I’ve been having some pretty frustrating digestive challenges for a few years. I have finally found some causes for it and some solutions, but the hardest thing for me to do is maintain the eating habits that need to stay in place for me to feel better. Losing weight and looking better is almost an afterthought for this process, though as my body started processing more nutrients efficiently, I finally started losing weight. But I’ve been cheating a lot, mostly due to (blamed on) a move, missing my boyfriend, a busy schedule, etc. I want to focus on committing to weekly meal planing.

  3. Accountability:

    I respond well to external accountability, and especially in the third week of a new attempt to set a habit in place, it becomes increasingly difficult to maintain the work on my own. I joined this group for the support I’ll need to see this through to week four and, hopefully, beyond.

  4. Mindfulness:

    I continue to resist a regular meditation schedule, despite hearing my first meditation instructor, music theatre legend Betty Buckley in my head making it VERY clear there that, if my career goals are what she thinks they are, there is NO reason NOT to. Just fucking do it! (To be fair…I cannot remember if she said fucking…but even if she didn’t, the energy was definitely there.) By the way, I dropped a name somewhere…if you could help me pick it up, that’d be great.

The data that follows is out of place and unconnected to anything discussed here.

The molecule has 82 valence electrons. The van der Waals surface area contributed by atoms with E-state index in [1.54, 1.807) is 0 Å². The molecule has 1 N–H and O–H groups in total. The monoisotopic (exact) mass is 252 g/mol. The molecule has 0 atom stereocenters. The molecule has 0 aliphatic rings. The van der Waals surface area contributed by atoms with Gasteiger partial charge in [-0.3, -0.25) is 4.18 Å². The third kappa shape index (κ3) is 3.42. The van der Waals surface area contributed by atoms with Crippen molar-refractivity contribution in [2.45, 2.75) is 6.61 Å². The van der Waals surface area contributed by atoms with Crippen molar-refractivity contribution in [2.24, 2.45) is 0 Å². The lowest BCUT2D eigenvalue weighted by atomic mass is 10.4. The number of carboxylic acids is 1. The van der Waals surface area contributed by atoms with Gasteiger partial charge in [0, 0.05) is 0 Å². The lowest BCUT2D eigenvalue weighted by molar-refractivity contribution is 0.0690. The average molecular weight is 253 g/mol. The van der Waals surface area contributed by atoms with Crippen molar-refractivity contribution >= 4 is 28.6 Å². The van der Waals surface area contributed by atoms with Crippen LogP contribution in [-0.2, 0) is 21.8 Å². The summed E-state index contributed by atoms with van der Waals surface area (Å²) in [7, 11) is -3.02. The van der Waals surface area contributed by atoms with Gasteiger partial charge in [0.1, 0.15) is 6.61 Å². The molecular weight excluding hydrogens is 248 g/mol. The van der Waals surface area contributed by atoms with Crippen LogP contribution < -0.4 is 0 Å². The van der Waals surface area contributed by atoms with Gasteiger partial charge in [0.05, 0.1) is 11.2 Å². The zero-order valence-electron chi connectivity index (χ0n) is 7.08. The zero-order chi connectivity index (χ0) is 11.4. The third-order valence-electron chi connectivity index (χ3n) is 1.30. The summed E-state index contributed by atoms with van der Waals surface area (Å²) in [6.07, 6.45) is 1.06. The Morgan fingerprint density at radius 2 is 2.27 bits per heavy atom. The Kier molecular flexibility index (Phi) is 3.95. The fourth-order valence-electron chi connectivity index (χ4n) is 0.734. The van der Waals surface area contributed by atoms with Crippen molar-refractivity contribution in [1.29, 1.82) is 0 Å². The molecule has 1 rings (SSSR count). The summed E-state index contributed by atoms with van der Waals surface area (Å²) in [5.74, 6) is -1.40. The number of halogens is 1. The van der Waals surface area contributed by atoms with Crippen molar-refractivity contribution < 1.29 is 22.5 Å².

5. Academic Excellence:

    This basically just means that I loved being in school. I excelled in most classes, especially those I was passionate about. And since all of the above hit my bottom line for goals, growth, and moving to the next tier in my life, I am hoping a “classroom-like” group will lend me the structure to take some of the energy out of the process.

As for the why, I have a few answers to that as well.

  1. I’ve just moved to LA, which is a huge change with a complete upheaval of all of my less-than-helpful habits, familiar surroundings, and standard roadblocks. Before I come up with a whole mess of new ones, I want to feel the success of committing to these habits. 

  2. Brian has been poking me on Instagram about this and has been friendly, funny, and persistent. All qualities I think will help me achieve these goals.

But the biggest why is that I need back the energy I spend to make the decisions each day to workout or not, prepare food or not, meditate or not, and where these will fall in my day. I need that energy to be out of that decision making process. I need to be able to put it towards the other work I need to do. I need these things to be inherent patterns in my daily life so I can focus on pushing myself harder where I really need to. So, I’ve decide to try something new and see if it can get me closer.

Accio fitness goals!